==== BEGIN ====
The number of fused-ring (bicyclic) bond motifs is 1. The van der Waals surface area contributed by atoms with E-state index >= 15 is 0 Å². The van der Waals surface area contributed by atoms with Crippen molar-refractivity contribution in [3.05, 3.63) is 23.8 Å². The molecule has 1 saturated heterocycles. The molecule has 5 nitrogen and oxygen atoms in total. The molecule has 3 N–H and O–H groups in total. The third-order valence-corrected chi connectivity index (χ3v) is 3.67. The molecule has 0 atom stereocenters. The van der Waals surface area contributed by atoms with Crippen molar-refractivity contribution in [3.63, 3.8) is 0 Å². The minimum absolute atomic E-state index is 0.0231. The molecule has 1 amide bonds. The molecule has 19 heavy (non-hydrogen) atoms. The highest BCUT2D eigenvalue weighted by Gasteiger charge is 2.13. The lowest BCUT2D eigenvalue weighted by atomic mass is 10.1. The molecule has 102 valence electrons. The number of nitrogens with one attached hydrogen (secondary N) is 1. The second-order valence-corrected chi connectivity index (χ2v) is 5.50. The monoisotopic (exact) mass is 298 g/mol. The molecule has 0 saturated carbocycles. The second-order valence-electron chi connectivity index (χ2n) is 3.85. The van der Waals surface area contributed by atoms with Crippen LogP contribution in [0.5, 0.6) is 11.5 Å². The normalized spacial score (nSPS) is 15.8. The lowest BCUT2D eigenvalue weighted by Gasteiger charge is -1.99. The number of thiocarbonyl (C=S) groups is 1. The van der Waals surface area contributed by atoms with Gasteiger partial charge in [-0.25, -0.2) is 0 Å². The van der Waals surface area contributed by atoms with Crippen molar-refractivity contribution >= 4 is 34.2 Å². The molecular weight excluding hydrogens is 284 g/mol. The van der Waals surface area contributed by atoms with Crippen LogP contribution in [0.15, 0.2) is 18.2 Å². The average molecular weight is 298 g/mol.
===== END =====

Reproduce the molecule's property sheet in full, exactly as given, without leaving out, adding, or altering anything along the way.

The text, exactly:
The number of fused-ring (bicyclic) bond motifs is 1. The van der Waals surface area contributed by atoms with E-state index >= 15 is 0 Å². The van der Waals surface area contributed by atoms with Crippen molar-refractivity contribution in [3.05, 3.63) is 23.8 Å². The molecule has 1 saturated heterocycles. The molecule has 5 nitrogen and oxygen atoms in total. The molecule has 3 N–H and O–H groups in total. The third-order valence-corrected chi connectivity index (χ3v) is 3.67. The molecule has 0 atom stereocenters. The van der Waals surface area contributed by atoms with Crippen molar-refractivity contribution in [3.63, 3.8) is 0 Å². The minimum absolute atomic E-state index is 0.0231. The molecule has 1 amide bonds. The molecule has 19 heavy (non-hydrogen) atoms. The highest BCUT2D eigenvalue weighted by Gasteiger charge is 2.13. The lowest BCUT2D eigenvalue weighted by atomic mass is 10.1. The molecule has 102 valence electrons. The number of nitrogens with one attached hydrogen (secondary N) is 1. The second-order valence-corrected chi connectivity index (χ2v) is 5.50. The monoisotopic (exact) mass is 298 g/mol. The molecule has 0 saturated carbocycles. The second-order valence-electron chi connectivity index (χ2n) is 3.85. The van der Waals surface area contributed by atoms with Crippen LogP contribution in [0.5, 0.6) is 11.5 Å². The normalized spacial score (nSPS) is 15.8. The lowest BCUT2D eigenvalue weighted by Gasteiger charge is -1.99. The number of thiocarbonyl (C=S) groups is 1. The van der Waals surface area contributed by atoms with Gasteiger partial charge in [-0.25, -0.2) is 0 Å². The van der Waals surface area contributed by atoms with Crippen molar-refractivity contribution >= 4 is 34.2 Å². The molecular weight excluding hydrogens is 284 g/mol. The van der Waals surface area contributed by atoms with Crippen LogP contribution in [0.15, 0.2) is 18.2 Å². The average molecular weight is 298 g/mol.